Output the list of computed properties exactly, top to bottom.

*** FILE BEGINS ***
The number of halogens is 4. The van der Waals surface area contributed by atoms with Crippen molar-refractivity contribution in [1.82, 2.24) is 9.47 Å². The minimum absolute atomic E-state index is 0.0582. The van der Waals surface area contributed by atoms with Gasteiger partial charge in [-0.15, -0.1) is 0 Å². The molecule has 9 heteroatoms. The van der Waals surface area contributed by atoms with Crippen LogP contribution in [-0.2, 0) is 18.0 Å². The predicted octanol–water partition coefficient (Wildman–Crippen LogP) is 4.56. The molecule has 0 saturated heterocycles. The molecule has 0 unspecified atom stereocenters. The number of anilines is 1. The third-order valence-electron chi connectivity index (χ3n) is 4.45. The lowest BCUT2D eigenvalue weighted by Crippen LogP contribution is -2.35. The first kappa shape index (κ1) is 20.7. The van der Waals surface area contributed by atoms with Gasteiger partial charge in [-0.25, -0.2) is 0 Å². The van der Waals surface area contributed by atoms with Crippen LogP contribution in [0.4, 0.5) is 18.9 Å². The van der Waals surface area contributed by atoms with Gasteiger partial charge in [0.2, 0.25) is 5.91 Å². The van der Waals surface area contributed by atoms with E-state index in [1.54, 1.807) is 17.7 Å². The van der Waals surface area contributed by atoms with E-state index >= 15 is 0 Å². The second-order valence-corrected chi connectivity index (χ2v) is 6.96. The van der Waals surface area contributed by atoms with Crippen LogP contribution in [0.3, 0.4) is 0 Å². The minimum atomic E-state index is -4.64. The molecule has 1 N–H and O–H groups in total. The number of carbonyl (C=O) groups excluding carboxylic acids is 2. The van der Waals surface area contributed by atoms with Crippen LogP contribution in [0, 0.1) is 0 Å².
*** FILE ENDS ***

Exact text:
The number of halogens is 4. The van der Waals surface area contributed by atoms with Crippen molar-refractivity contribution in [1.82, 2.24) is 9.47 Å². The minimum absolute atomic E-state index is 0.0582. The van der Waals surface area contributed by atoms with Gasteiger partial charge in [-0.15, -0.1) is 0 Å². The molecule has 9 heteroatoms. The van der Waals surface area contributed by atoms with Crippen LogP contribution in [-0.2, 0) is 18.0 Å². The predicted octanol–water partition coefficient (Wildman–Crippen LogP) is 4.56. The molecule has 0 saturated heterocycles. The molecule has 0 unspecified atom stereocenters. The number of anilines is 1. The third-order valence-electron chi connectivity index (χ3n) is 4.45. The lowest BCUT2D eigenvalue weighted by Crippen LogP contribution is -2.35. The first kappa shape index (κ1) is 20.7. The van der Waals surface area contributed by atoms with Gasteiger partial charge in [-0.25, -0.2) is 0 Å². The van der Waals surface area contributed by atoms with Crippen LogP contribution in [0.4, 0.5) is 18.9 Å². The van der Waals surface area contributed by atoms with Gasteiger partial charge in [0.2, 0.25) is 5.91 Å². The van der Waals surface area contributed by atoms with E-state index in [1.54, 1.807) is 17.7 Å². The van der Waals surface area contributed by atoms with E-state index >= 15 is 0 Å². The second-order valence-corrected chi connectivity index (χ2v) is 6.96. The van der Waals surface area contributed by atoms with Crippen LogP contribution in [0.3, 0.4) is 0 Å². The minimum atomic E-state index is -4.64. The molecule has 1 N–H and O–H groups in total. The number of carbonyl (C=O) groups excluding carboxylic acids is 2. The van der Waals surface area contributed by atoms with Crippen LogP contribution in [0, 0.1) is 0 Å².